The Corner

Going Home

It is hard to know what to think of the administration’s announcement that we are leaving Iraq, since President Obama has said so many contradictory things, from ‘all troops out by March 2008’ to ‘staying on until the foundations of civil society are established and institutionalized.’ Neither happened. The U.S. military, which evolved in brilliant fashion to snatch victory from the jaws of defeat, cannot be happy that in the midst of the usual contorted negotiations, we simply quit and bugged out.

The so-called Arab Spring may have been inspired by the removal of Saddam Hussein, and yet without a direct U.S. presence, most countries are perhaps more likely to follow the Iranian model: removal of the tyrant, establishment of a weak elected government, the hijacking of the revolution by self-proclaimed “moderate” Islamists, and ultimately, theocracy of the Khomeinist/Hezbollah/Hamas sort. Note that Iraq, almost alone, escaped Arab Spring mass demonstrations, largely because the U.S. had shepherded a constitutional government considered legitimate and stable enough to endure the almost nonstop efforts by both Iranian agents and al-Qaedist terrorists to overthrow it. So, will the postwar American presence in 2008–11 turn out to have been sufficient, given that Iraq is still not able to defend its borders and its democracy is deeply feared by Tehran? Time will tell, but we should worry about everything from the survival of Iraqi territorial integrity to preserving the near miracle of a booming Kurdistan.

As for the cost in American blood and treasure, it was immense, which to Obama and many Americans means enough is enough, but to others argues that we owe to veterans and the dead an adequate peace-keeping force to ensure their sacrifices lead to a stable and constitutional Iraq, something now within our grasp. We have two postwar models — well apart from Italy, Germany, and Japan (where U.S. troops still reside) — South Korea and Vietnam. Both the latter wars cost the U.S. dearly, but the former, with a committed U.S. postwar presence, evolved into a strategic partner and a humane society; the latter, with helicopters fleeing the embassy, is still a Communist authoritarian state. And remember there are geo-strategic ripples, as we saw from Vietnam, when a pro-U.S. government and partner in war unravels. Nothing would make terrorists happier than to go after Iraq in force after in January 2012, to show that the noble effort of 2003–11 ended in infidel failure.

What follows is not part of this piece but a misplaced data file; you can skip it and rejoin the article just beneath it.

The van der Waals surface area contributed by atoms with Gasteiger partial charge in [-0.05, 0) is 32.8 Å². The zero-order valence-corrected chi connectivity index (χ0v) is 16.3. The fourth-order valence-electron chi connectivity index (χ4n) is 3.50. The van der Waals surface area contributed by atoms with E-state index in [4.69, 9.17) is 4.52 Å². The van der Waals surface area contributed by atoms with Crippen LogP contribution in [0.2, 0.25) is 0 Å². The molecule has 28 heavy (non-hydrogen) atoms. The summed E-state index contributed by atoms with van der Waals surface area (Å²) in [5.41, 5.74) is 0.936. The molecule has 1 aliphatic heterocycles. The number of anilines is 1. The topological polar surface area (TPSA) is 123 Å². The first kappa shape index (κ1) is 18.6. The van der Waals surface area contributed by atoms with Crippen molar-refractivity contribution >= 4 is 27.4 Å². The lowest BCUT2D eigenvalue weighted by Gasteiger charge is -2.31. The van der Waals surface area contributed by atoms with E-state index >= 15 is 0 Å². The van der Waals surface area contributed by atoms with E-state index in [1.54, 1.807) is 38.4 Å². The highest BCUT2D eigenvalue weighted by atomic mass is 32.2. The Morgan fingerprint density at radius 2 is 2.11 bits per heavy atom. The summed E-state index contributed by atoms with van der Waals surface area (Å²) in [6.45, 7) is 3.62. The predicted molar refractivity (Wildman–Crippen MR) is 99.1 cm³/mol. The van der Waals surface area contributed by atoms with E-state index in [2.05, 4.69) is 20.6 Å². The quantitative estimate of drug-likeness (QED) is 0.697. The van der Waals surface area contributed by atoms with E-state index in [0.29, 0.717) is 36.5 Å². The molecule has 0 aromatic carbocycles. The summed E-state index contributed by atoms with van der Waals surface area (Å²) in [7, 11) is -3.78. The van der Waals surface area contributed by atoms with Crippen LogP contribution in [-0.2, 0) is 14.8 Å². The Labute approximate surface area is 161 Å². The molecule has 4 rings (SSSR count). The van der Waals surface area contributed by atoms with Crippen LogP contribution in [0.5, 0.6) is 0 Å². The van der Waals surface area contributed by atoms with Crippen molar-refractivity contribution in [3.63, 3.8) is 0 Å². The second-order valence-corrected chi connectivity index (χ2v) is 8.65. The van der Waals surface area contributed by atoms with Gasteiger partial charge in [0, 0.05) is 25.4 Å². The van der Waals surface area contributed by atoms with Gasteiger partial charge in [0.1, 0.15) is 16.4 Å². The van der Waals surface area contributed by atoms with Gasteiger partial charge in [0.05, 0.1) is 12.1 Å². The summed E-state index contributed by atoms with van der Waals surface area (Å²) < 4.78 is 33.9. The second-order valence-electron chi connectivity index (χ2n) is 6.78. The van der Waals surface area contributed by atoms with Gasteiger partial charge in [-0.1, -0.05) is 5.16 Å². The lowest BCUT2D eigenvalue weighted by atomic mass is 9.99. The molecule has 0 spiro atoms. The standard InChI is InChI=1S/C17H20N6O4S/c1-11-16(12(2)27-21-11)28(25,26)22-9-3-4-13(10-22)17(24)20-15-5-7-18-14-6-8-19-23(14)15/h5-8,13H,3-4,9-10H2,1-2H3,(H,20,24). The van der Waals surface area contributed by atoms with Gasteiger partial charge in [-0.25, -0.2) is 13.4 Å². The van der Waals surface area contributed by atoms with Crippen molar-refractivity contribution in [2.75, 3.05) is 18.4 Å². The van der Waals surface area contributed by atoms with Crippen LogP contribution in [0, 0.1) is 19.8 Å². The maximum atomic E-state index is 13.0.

We also must not confuse irony with U.S. strategic interest. One artifact of Obama’s “leading from behind” foreign policy is a sense that many of our allies had it coming — “be careful what you wish for,” essentially — and now can no longer ankle-bite with unquestioned and guaranteed U.S. commitments. The more we consulted and defended Europe, the more it criticized us; the more we helped Iraq, the more its politicians blustered that we should leave, pronto. Now, with everyone unsure exactly of the present U.S. global foreign policy, many of our former friends are shocked and confused that American is no longer there for them anymore. This evokes schadenfreude, of course; but we should  ignore that and decide to what degree a relatively defenseless Iraq is in our national interest, in the way that a shrinking and insolvent Europe is not in our interest, in the way Somalia-like chaos in the monarchial Gulf is not in our interest.

Right now, the future of Iraq is up in the air. If it is stable in 2012, Obama will campaign on the boast that he got all U.S. troops out. If it is not, ‘Who lost Iraq?’ will be the counter-charge. How sad — the U.S. was slowly drawing down with an eye on any unrest, and was planning to leave eventually anyway. Without much violence in Iraq (five Americans lost during the last three months), a U.S. force of say 10,000–15,000 was an iconic presence of U.S. commitment and did not cost the taxpayer much more than these troops being stationed elsewhere — and may well have proven a bargain in the retrospect.

Victor Davis Hanson — NRO contributor Victor Davis Hanson is a senior fellow at the Hoover Institution and the author, most recently, of The Second World Wars: How the First Global Conflict Was Fought and Won.

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